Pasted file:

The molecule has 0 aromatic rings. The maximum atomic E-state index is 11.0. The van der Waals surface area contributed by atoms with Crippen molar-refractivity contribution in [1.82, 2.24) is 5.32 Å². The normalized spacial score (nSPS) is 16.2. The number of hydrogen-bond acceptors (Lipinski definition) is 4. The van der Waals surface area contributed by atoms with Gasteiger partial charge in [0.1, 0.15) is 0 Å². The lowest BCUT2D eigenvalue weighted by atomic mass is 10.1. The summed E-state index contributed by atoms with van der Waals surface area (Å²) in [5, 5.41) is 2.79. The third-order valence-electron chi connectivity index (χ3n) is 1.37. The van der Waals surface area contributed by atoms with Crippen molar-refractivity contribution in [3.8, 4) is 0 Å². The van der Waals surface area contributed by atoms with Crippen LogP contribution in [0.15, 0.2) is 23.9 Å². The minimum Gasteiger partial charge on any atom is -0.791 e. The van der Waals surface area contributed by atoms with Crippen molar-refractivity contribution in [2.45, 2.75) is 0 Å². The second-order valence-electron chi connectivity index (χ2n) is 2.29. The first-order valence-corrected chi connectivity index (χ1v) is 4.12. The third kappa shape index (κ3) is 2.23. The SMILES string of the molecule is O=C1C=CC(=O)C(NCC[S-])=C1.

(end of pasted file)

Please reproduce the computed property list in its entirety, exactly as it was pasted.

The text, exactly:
The molecule has 0 aromatic rings. The maximum atomic E-state index is 11.0. The van der Waals surface area contributed by atoms with Crippen molar-refractivity contribution in [1.82, 2.24) is 5.32 Å². The normalized spacial score (nSPS) is 16.2. The number of hydrogen-bond acceptors (Lipinski definition) is 4. The van der Waals surface area contributed by atoms with Gasteiger partial charge in [0.1, 0.15) is 0 Å². The lowest BCUT2D eigenvalue weighted by atomic mass is 10.1. The summed E-state index contributed by atoms with van der Waals surface area (Å²) in [5, 5.41) is 2.79. The third-order valence-electron chi connectivity index (χ3n) is 1.37. The van der Waals surface area contributed by atoms with Crippen molar-refractivity contribution in [3.8, 4) is 0 Å². The van der Waals surface area contributed by atoms with Crippen LogP contribution in [0.15, 0.2) is 23.9 Å². The minimum Gasteiger partial charge on any atom is -0.791 e. The van der Waals surface area contributed by atoms with Crippen molar-refractivity contribution in [2.45, 2.75) is 0 Å². The second-order valence-electron chi connectivity index (χ2n) is 2.29. The first-order valence-corrected chi connectivity index (χ1v) is 4.12. The third kappa shape index (κ3) is 2.23. The SMILES string of the molecule is O=C1C=CC(=O)C(NCC[S-])=C1.